Fluoroscopy is an imaging technique that uses X-rays to obtain real-time moving images of the interior of an object. In its primary application of medical imaging, a fluoroscope allows a physician to see the internal structure and function of a patient, so that the pumping action of the heart or the motion of swallowing, for example, can be watched. This is useful for both diagnosis and therapy and occurs in general radiology, interventional radiology, and image-guided surgery. In its simplest form, a fluoroscope consists of an X-ray source and a fluorescent screen, between which a patient is placed. However, since the 1950s most fluoroscopes have included X-ray image intensifiers and cameras as well, to improve the image's visibility and make it available on a remote display screen. For many decades fluoroscopy tended to produce live pictures that were not recorded, but since the 1960s, as technology improved, recording and playback became the norm.
Fluoroscopy is similar to radiography and X-ray computed tomography (X-ray CT) in that it generates images using X-rays. The original difference was that radiography fixed still images on film whereas fluoroscopy provided live moving pictures that were not stored. However, today radiography, CT, and fluoroscopy are all digital imaging modes with image analysis software and data storage and retrieval.
Thomas Alva Edison invented the fluoroscope in 1896, only one year after Wilhelm Conrad Rontgen’s discovery of X rays. The primary function of the fluoroscope is to create images of the internal structures and fluids in the human body. During fluoroscopy, the radiologist who performs the procedure views a continuous image of the motion of the internal structures.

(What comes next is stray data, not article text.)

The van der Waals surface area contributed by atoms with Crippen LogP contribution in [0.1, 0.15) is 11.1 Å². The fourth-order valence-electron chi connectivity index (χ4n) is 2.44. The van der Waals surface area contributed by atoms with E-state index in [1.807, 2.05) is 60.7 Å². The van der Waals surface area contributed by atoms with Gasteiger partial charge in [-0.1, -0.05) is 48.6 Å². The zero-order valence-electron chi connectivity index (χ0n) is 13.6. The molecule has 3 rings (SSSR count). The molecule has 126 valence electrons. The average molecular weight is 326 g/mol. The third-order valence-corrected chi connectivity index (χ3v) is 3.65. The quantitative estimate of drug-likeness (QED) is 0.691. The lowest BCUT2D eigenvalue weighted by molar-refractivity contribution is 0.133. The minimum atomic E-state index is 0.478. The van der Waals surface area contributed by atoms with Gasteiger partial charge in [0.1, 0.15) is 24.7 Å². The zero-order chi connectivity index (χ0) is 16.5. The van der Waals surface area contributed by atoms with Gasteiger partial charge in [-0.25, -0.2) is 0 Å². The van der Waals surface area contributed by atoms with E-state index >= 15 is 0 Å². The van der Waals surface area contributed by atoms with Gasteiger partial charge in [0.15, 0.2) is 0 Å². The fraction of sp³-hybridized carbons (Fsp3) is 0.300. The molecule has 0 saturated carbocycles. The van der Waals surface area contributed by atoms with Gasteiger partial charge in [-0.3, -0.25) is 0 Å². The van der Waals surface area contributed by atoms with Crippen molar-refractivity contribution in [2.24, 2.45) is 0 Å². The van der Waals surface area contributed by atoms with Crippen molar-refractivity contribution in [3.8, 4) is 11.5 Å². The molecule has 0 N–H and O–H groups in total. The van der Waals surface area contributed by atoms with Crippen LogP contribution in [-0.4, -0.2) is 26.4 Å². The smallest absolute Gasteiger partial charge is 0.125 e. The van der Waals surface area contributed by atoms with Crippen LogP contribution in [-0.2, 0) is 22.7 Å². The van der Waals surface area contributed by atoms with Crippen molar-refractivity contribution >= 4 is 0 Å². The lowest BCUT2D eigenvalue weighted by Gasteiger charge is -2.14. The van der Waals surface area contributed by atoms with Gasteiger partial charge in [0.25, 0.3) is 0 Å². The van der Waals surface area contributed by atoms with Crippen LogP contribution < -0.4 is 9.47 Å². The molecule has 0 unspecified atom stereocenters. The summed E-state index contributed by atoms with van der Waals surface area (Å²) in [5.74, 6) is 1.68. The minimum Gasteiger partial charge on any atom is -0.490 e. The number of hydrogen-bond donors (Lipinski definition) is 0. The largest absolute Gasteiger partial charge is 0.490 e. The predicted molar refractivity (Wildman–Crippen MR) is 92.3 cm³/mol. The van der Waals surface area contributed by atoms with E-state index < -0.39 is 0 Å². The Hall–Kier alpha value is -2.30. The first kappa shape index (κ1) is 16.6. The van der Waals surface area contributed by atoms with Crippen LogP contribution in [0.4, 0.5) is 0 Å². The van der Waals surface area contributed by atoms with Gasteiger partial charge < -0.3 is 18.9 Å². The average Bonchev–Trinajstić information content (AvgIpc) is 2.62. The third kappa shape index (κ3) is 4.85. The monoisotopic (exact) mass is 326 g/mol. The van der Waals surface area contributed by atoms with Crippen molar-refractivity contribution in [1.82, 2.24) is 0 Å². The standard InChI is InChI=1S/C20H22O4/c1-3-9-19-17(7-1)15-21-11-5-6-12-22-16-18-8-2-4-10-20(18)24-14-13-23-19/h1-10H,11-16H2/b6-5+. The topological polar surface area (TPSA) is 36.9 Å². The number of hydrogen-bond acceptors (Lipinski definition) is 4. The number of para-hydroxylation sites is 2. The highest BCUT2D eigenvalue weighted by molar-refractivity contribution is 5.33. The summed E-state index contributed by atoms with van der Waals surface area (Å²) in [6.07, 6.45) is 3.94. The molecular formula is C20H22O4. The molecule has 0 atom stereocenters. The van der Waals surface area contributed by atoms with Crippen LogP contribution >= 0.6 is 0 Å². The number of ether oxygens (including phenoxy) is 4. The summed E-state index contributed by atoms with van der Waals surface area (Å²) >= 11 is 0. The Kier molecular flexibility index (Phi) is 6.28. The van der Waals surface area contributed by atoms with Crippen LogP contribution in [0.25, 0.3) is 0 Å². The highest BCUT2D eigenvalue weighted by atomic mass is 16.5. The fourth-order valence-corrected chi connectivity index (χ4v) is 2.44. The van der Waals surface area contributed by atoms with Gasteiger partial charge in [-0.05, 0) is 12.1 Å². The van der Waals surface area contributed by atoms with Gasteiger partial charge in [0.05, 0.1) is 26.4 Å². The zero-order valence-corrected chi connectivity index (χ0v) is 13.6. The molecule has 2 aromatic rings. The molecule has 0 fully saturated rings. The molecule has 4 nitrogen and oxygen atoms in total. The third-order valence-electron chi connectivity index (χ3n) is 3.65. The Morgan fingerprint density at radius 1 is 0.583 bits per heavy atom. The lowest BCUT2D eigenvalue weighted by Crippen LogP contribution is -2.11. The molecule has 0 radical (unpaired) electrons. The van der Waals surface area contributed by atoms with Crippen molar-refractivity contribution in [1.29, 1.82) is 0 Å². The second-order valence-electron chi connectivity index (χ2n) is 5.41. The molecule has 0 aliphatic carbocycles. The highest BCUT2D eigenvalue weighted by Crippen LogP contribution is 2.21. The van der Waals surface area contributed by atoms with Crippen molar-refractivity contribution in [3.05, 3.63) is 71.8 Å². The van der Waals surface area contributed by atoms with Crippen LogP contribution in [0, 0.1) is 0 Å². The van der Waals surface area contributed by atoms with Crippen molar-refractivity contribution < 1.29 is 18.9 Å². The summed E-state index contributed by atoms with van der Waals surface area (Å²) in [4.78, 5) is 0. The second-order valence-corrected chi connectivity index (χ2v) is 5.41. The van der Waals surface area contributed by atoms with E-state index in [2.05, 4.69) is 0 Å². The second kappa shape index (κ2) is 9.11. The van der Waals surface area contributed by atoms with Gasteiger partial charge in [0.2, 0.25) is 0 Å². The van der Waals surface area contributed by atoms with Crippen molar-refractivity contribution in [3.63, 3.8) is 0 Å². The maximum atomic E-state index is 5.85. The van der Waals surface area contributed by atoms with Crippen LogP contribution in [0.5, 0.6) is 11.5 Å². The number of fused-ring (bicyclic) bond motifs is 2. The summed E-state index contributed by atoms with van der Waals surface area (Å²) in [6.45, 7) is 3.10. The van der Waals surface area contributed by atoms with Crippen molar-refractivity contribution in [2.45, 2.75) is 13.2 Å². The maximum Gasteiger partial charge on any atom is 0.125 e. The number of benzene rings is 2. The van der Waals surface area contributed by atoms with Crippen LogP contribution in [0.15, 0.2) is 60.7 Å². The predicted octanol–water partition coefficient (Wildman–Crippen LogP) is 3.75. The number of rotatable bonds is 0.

Although much progress was made during the first half of the twentieth century in recording X-ray images on plates and film, fluoroscopy lagged behind. In conventional fluoroscopy, a radiologist observed an image on a dim fluoroscopic screen. In the same way that it is more difficult to read a telephone topic in dim illumination than in bright light, it is much harder to interpret a dim fluoroscopic image than a bright one. In the early years of fluoros-copy, the radiologist’s eyes had to be accustomed to dim illumination for at least fifteen minutes before performing fluoroscopy. “Dark adaptation” was the process of wearing red goggles under normal illumination so that the amount of light entering the eye was reduced.
The human retina contains two kinds of light-sensitive elements: rods and cones. The dim light emitted by the screen of the fluoroscope, even under the best conditions, required the radiologist to see only with the rods, and vision is much less accurate in such circumstances. For normal rod-and-cone vision, the brightness of the screen might have to be increased a thousandfold. Such an increase was impossible; even if an X-ray tube could have been built that was capable of emitting a beam of sufficient intensity, its rays would have been fatal to the patient in less than a minute.